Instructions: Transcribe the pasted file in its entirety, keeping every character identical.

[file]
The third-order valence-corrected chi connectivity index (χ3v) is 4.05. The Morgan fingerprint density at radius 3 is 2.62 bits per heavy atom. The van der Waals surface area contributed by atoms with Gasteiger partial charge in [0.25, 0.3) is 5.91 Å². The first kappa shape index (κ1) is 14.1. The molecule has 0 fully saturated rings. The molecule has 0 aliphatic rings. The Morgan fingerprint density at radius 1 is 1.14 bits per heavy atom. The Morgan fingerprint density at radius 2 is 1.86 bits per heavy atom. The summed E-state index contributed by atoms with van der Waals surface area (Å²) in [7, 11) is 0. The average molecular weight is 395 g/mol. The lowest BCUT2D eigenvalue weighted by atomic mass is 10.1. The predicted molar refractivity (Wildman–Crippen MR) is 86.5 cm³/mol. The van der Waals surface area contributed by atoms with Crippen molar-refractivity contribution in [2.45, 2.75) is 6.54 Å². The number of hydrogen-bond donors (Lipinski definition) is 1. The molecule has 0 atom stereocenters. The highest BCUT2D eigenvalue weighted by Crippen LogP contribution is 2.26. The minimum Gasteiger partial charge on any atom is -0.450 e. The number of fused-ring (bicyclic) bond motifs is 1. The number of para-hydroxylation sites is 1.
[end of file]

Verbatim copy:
The third-order valence-corrected chi connectivity index (χ3v) is 4.05. The Morgan fingerprint density at radius 3 is 2.62 bits per heavy atom. The van der Waals surface area contributed by atoms with Gasteiger partial charge in [0.25, 0.3) is 5.91 Å². The first kappa shape index (κ1) is 14.1. The molecule has 0 fully saturated rings. The molecule has 0 aliphatic rings. The Morgan fingerprint density at radius 1 is 1.14 bits per heavy atom. The Morgan fingerprint density at radius 2 is 1.86 bits per heavy atom. The summed E-state index contributed by atoms with van der Waals surface area (Å²) in [7, 11) is 0. The average molecular weight is 395 g/mol. The lowest BCUT2D eigenvalue weighted by atomic mass is 10.1. The predicted molar refractivity (Wildman–Crippen MR) is 86.5 cm³/mol. The van der Waals surface area contributed by atoms with Crippen molar-refractivity contribution in [2.45, 2.75) is 6.54 Å². The number of hydrogen-bond donors (Lipinski definition) is 1. The molecule has 0 atom stereocenters. The highest BCUT2D eigenvalue weighted by Crippen LogP contribution is 2.26. The minimum Gasteiger partial charge on any atom is -0.450 e. The number of fused-ring (bicyclic) bond motifs is 1. The number of para-hydroxylation sites is 1.